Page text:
Tag Archives: beets

GREAT GRATED BEETS – from the Corbin Hill CSA Newsletter

GREAT GRATED BEETS
2 T rice or balsamic vinegar
Juice of 1/2 lemon
1 T agave
Coarse sea salt
Freshly ground pepper
1/4 C extra virgin olive oil
4 med. beets, grated
4 med. carrots, grated
1/2 C thinly sliced basil leaves
2 T finely shredded fresh cilantro
1 scallion, thinkly sliced diagonally, for garnish (optional)

In a large bowl, combine the vinegar, lemon juice, agave, an a large pinch each of salt and pepper. Whisk to combine.
Gradually whisk in oil.
Add beets, carrots, basil, and cilantro. Toss to combine. Taste, and adjust seasonings.

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9/26/13 CSA SHARE: What we got, what I took, and what I’m going to do with it

POST #976
WHAT THEY PROMISED           WHAT I TRADED FOR
Salad Turnips – 1 bun
Baby Bok Choi – 2 pcs
Spinach – 1 lb
Arugula – 1/2 lb                              1 bun turnips
Toscano Kale – 1 bun
Long Red Peppers – 2 pcs
Make-up Item 1 green pepper      2 long red peppers

I know I have said that I am going to use everything in the box, but sometimes (okay, most times) I just can’t.
I am not a real salad girl — I mean, if I am in a restaurant with people, sometimes salad is all there is; and, if I am invited to dinner, and they serve salad, or I am at a meet-up and all there is besides what I brought, is salad I’ll eat it; but, at home, I do not go for salad. You may think this strange for a raw foodist, but that is who I am. I am a lazy chewer. Leaves are work. I avoid them if I can. That’s not to say that I cannot make cool food with leaves – it just means that things that work best in salads and nothing else don’t normally get on my menu.

So, all that said, I sniffed the arugula, and put it aside. I looked in the “trade” box (where we can put what we don’t want and take something someone else didn’t want – I usually go at opening time so I can get good picks from the trade box, but, yesterday, I arrived just before closing time, so the pickings were slim). There was a nice bunch of white turnips with good greens. I grabbed them and put the arugula in the trade box. Then, I looked at that green pepper. I used to like green pepper a lot, but, I much prefer red pepper now. I don’t care which kind: it can be sweet red pepper, it can be spicy red pepper – I don’t care. One small green bell pepper versus two fair-sized long red peppers (sweet)? No question there. Those were the trades.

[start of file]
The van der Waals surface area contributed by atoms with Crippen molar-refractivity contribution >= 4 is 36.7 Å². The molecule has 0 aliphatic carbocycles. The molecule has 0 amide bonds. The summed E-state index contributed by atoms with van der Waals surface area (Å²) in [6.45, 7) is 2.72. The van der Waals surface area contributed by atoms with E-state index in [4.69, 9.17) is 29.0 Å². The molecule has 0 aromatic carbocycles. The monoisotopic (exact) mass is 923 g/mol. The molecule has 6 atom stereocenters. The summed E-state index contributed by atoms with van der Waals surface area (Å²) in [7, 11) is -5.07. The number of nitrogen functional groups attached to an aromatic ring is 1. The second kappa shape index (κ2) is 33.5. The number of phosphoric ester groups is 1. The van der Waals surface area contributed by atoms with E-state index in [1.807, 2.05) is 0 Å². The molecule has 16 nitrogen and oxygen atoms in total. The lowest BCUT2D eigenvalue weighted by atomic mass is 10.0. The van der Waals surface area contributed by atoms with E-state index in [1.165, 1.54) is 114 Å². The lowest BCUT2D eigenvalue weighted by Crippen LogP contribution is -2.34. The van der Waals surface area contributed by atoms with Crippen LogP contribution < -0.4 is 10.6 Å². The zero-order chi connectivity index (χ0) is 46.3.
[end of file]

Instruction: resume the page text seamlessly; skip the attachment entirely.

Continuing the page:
Now, what am I going to do with the goodies?
KALE: I am going to take a few of the leaves and make a small batch of kale cashew cheeze (I checked before I went, and I still have about 2 C of cashews)
SPINACH: I saw a spinach/cashew mix which was basically my kale/cashew mix and sounded interesting, so I think I’ll take about half of the spinach and make another cashew mix/cheeze
BEETS: These salad beets are fairly large, so I can peel them and then grind them up and add some apple cider vinegar and garlic -Yum! The greens are very nice, so I will make them into marinated greens, adding some onion, garlic, and apple cider vinegar to sweeten them up. I may even add in some red pepper in for more flavor. Since I have two bunches, I may make a small jar of fermented beets.
BOK CHOY: I discovered a new way to deal with bok choy last week (that was the first time I decided to keep the bok choy, if truth be told). I took a bunch to work and tore off the leafy part, rolled it up, and dipped it in cashew/thai curry mayo. That was a nice lunch. I dipped the bok choi ends, too.

This weekend, I think I’ll wrap up the kale/cashew cheeze in the bok choi. If I have time, I may make some thin slices of red pepper and add them to the mix.

SAUERKRAUT & SAUERRUBEN: fermented cabbage and fermented turnips

POST #768

I’m being good this week. I said I was going to make sauerkraut and sauerruben (fermented turnips), and, indeed, I am doing it.  I think it took me about 4 hours last night to do all the work, but I did.   Part of my impetus was that my half-full jar of sauerkraut (made about 4 weeks ago) fell out of the refrigerator and shattered  — big mess, dead jar, no sauerkraut this week!

Some raw foodists are concerned about fermented foods.  I am on the side of people like Ann Wigmore (pretty much the “mother” of raw food), and others, who think that it is useful to supplement pro-biotics (yes, you could go and buy capsules or powders, but wouldn’t it be nice if you could get the same benefit through your food?)  I use New Life All-Flora probiotics to jumpstart my ferments.  Some people object to fermented foods as “rotten”, but I don’t happen to be one of them.  I understand that, when you ferment raw vegetables, nuts, and seeds, you create a food product that is rich in probiotics and good for you.

I had 2 small-ish heads of cabbage in the refrigerator for 2 weeks.  When I dug them out and cut them in half, I found, interestingly, that the center of each was going bad, while the outside (about 3 inches worth all around the center) was perfectly fine.   I cut away and discarded the centers, and shredded the rest.

STEP BY STEP SAUERKRAUT (no video, just do it)

  • I shredded the cabbage in my wonderful Cuisinart Food Processor.
  • I put all the shredded cabbage in a large bowl, mixed in 1 tablespoon sea salt, and then mooshed/squeezed it all around with my hands, until the cabbage gave up its juice and was reduced in volume by about 1/2.
  • Then I put all of the shredded cabbage and juice into a quart mason jar (I used the wide-mouth funnel of my Champion juicer to get it in neatly), and smooshed it down until there was about 1/2 inch of space above the juice on top of the cabbage.  (The idea is that you want to pack the cabbage very firmly into the jar.  I do it with my fingers — my fist is a little too large to fit inside a quart jar.  The juice rises above the cabbage.  I do this in the sink, because some of the juice -and a little of the cabbage– might seep out.)
  • After I had the cabbage packed into the jar, I emptied 2 capsules of New Chapter All Flora Probiotic Capsules
    into @1 tablespoon of water and mixed well.  Then I poured the probiotic/water mix into the jar, and used a chopstick to make holes down into the cabbage so the probiotics would go down into the cabbage (I don’t know if this is necessary, but it seems logical, so I do it).
  • Then I put the jar in a bowl and set it in a cool corner of my kitchen (cool? ha ha! It is summer in New York City, and we don’t have air-conditioning. Suffice it to say that I put it in the corner of the stove top — we don’t use the stove, anyway.  That is probably the coolest place in the kitchen).  That was about 7  pm last night.